• Report all forms of discrimination, bullying, harassment and victimisation and challenge them where appropriate
  • Attend training to make sure they’re following best practice in equality, diversity, and inclusion in their work and workplace behaviours
  • Assist Scouts in any related investigations and provide accurate, unbiased information

Any Scout Employee or Volunteer in a line management position must:

  • Set a positive example for team members by making sure that their own actions and behaviours promote equality, diversity, and inclusion
  • Follow best practice during recruitment to ensure shortlisting, selection, interview, and appointments processes don’t discriminate
  • Adopt any positive action policy set by Scouts
  • Make sure that appraisal processes include equality, diversity and inclusion targets, learning and behaviours as appropriate
  • Identify and proactively seek to address equality, diversity, and inclusion awareness or training needs for their teams and direct reports

Reasonable Adjustments

All volunteers should make reasonable adjustments so that Scouts is inclusive and accessible to everyone. Reasonable adjustments should, as far as reasonably possible, remove or reduce the disadvantage faced by Scouts being inclusive to disabled young people.

Reasonable adjustments should respond to the needs of the individual and remove or reduce any barriers or support access, by making changes to:

  • Physical environment (such as the meeting place)
  • The way things are done (such as having age range flexibility or adapting the programme and badges)
  • The support provided (such as by adapting equipment, communication methods and the level of support offered)

There is lots of flexibility in Scout programmes and badges to ensure that all young people can enjoy the adventure.

For example, if a young person would benefit from the support of a regular 1:1 supporter to fully participate in Scouts, and their parent or carer is able to offer this level of support, it’s reasonable that the group supports this adjustment. It’d also be reasonable to try to recruit an adult volunteer with the required skills. However due to the voluntary nature of Scouts, if the parent or carer isn’t able to provide this support and a suitable volunteer can’t be recruited, so a professional carer is required as the 1:1, it’d be unreasonable for the group to be expected to finance this level of support on a weekly basis.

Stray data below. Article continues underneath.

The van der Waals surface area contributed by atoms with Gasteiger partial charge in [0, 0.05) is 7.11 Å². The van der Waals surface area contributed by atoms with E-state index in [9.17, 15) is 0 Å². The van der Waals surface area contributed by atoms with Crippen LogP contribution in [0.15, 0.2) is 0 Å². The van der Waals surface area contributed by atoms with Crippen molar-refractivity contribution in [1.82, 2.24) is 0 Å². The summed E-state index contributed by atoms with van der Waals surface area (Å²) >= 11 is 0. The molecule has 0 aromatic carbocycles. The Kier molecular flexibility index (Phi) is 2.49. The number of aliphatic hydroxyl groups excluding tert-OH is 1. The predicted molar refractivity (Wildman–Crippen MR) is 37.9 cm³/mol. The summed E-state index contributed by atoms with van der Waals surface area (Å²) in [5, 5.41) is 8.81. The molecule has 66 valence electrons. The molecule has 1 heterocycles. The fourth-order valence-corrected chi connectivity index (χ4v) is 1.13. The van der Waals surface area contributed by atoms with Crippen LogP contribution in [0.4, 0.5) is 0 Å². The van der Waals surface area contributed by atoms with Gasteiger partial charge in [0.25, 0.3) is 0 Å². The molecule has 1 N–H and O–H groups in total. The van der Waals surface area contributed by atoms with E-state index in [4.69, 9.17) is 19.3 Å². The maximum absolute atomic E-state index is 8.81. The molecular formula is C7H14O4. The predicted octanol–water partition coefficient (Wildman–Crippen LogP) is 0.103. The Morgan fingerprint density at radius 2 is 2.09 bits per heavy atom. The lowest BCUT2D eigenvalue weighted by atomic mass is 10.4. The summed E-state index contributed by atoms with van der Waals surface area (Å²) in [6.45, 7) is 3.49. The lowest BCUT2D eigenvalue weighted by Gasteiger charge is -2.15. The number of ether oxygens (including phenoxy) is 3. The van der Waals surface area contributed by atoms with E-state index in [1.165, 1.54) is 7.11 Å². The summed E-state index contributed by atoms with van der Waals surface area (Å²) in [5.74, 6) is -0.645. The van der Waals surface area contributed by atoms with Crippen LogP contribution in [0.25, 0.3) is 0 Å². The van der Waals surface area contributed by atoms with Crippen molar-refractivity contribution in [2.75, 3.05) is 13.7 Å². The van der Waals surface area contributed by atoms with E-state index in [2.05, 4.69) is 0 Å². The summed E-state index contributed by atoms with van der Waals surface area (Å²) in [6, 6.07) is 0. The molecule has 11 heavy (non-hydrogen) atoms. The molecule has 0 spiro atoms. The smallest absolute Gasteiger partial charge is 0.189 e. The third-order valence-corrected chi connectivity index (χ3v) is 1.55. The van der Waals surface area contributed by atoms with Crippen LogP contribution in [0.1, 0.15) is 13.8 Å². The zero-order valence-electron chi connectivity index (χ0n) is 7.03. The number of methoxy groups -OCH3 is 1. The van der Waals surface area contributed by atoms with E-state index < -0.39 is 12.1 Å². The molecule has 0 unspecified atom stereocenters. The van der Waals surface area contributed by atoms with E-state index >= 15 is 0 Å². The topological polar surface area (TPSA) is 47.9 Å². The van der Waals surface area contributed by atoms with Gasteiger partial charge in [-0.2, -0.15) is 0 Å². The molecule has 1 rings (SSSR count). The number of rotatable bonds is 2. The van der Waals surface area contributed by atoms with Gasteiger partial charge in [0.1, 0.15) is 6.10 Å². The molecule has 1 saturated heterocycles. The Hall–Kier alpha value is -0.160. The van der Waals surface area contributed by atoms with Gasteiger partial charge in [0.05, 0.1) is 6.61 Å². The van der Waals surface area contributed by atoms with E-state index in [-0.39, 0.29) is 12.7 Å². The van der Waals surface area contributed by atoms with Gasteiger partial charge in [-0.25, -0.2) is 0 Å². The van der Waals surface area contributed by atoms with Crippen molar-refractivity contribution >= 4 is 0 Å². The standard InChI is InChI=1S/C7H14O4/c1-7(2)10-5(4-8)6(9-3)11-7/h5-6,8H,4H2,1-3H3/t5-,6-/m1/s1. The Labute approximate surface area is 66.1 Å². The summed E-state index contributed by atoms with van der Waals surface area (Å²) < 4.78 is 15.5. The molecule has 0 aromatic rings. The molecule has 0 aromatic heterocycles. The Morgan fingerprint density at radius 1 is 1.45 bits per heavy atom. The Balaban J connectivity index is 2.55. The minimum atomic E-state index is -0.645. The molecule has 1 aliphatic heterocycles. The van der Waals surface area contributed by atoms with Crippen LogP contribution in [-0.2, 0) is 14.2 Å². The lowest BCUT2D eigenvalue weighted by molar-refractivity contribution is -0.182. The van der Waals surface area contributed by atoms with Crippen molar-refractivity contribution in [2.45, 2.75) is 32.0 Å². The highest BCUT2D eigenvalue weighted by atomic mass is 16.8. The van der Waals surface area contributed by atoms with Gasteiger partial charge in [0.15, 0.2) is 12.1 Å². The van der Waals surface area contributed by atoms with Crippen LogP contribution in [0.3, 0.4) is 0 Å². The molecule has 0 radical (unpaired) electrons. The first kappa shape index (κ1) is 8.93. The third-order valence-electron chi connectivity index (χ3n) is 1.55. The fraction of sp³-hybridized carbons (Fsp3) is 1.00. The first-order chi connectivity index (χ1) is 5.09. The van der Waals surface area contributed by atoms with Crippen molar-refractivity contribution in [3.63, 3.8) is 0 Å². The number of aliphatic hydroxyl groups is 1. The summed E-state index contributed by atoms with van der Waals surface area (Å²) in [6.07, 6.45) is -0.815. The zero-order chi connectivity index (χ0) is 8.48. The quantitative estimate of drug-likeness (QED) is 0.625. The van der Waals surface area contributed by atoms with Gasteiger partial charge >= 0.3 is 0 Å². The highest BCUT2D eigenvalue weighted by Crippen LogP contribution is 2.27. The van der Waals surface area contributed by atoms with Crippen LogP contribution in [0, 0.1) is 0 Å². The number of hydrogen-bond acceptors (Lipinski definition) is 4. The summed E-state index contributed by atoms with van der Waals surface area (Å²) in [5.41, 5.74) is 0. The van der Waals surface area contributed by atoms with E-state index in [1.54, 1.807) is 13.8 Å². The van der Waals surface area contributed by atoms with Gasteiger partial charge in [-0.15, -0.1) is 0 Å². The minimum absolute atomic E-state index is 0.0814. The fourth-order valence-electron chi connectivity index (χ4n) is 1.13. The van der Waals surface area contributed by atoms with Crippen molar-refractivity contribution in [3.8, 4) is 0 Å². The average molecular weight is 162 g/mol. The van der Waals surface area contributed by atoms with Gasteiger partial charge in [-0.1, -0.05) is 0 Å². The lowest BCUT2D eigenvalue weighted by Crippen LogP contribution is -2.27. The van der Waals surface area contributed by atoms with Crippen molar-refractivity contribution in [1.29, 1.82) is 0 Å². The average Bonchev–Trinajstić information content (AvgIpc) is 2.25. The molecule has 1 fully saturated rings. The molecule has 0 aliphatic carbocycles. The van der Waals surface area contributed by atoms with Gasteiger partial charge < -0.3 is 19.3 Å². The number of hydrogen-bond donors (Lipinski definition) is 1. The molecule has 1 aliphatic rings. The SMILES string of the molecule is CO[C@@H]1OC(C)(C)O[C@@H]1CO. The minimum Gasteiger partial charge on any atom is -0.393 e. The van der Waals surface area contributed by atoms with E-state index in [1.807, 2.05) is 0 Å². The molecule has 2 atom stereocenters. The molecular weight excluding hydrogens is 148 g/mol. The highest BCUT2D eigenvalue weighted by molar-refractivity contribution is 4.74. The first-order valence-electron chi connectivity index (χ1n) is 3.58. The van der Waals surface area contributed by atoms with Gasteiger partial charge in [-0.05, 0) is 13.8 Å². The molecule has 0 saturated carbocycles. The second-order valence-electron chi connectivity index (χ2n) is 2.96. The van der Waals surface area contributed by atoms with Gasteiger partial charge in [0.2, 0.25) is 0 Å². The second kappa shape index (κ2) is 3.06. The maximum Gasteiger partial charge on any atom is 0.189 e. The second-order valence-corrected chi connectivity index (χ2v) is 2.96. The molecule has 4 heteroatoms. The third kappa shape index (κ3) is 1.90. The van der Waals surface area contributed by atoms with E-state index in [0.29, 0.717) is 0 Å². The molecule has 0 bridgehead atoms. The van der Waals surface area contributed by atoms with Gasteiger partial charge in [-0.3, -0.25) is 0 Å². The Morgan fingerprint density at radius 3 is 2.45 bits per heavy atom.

Another example is, where a young person who uses a wheelchair joins the group, it’s likely to be reasonable for the group to provide a moveable ramp. It’s likely to be unreasonable for the group to provide an electronic lift, due to cost. It’s also likely to be unreasonable for the group to fit a permanent ramp if the group don’t own the meeting place. However, if the group don’t own the meeting place, it’d be reasonable to ask the building owners to make the required access updates. It would however be reasonable for the Group to contact District or County to arrange for that young person to join a group that already has a ramp installed.

Making reasonable adjustments is an on-going duty and should be regularly reviewed. It’s best practice to consider the reasonable adjustment framework every time a new member joins.

What’s reasonable for the group is dependent upon:

  • the effectiveness of the adjustment,
  • whether it can actually be done and
  • the cost and the resources available to the group at that time.

For example, making an adjustment which would cost the group a considerable amount of money wouldn’t be reasonable if it’d require the group to take out a loan.